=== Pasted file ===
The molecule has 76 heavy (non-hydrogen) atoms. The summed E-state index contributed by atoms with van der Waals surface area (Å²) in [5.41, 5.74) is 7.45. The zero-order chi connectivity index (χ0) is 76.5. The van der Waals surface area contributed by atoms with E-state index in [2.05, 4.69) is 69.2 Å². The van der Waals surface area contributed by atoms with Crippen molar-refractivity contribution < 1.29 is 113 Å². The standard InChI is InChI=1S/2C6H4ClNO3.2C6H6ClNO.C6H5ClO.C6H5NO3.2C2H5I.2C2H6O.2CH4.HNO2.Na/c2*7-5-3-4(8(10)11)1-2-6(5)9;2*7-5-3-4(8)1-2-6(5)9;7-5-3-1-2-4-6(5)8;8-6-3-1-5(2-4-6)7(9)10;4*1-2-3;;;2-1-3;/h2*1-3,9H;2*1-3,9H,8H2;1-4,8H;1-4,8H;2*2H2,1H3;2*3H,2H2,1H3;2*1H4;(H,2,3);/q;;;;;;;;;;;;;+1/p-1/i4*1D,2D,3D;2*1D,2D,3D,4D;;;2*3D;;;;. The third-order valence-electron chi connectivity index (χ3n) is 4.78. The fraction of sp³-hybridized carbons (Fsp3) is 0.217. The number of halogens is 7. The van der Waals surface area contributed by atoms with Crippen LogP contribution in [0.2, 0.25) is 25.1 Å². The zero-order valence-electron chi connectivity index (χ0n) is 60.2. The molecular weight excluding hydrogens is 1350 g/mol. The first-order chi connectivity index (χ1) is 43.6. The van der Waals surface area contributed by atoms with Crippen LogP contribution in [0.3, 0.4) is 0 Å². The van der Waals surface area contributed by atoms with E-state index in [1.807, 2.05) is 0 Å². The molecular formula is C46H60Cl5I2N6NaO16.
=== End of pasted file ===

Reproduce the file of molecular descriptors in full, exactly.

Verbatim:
The molecule has 76 heavy (non-hydrogen) atoms. The summed E-state index contributed by atoms with van der Waals surface area (Å²) in [5.41, 5.74) is 7.45. The zero-order chi connectivity index (χ0) is 76.5. The van der Waals surface area contributed by atoms with E-state index in [2.05, 4.69) is 69.2 Å². The van der Waals surface area contributed by atoms with Crippen molar-refractivity contribution < 1.29 is 113 Å². The standard InChI is InChI=1S/2C6H4ClNO3.2C6H6ClNO.C6H5ClO.C6H5NO3.2C2H5I.2C2H6O.2CH4.HNO2.Na/c2*7-5-3-4(8(10)11)1-2-6(5)9;2*7-5-3-4(8)1-2-6(5)9;7-5-3-1-2-4-6(5)8;8-6-3-1-5(2-4-6)7(9)10;4*1-2-3;;;2-1-3;/h2*1-3,9H;2*1-3,9H,8H2;1-4,8H;1-4,8H;2*2H2,1H3;2*3H,2H2,1H3;2*1H4;(H,2,3);/q;;;;;;;;;;;;;+1/p-1/i4*1D,2D,3D;2*1D,2D,3D,4D;;;2*3D;;;;. The third-order valence-electron chi connectivity index (χ3n) is 4.78. The fraction of sp³-hybridized carbons (Fsp3) is 0.217. The number of halogens is 7. The van der Waals surface area contributed by atoms with Crippen LogP contribution in [0.2, 0.25) is 25.1 Å². The zero-order valence-electron chi connectivity index (χ0n) is 60.2. The molecular weight excluding hydrogens is 1350 g/mol. The first-order chi connectivity index (χ1) is 43.6. The van der Waals surface area contributed by atoms with Crippen LogP contribution in [0.3, 0.4) is 0 Å². The van der Waals surface area contributed by atoms with E-state index in [1.807, 2.05) is 0 Å². The molecular formula is C46H60Cl5I2N6NaO16.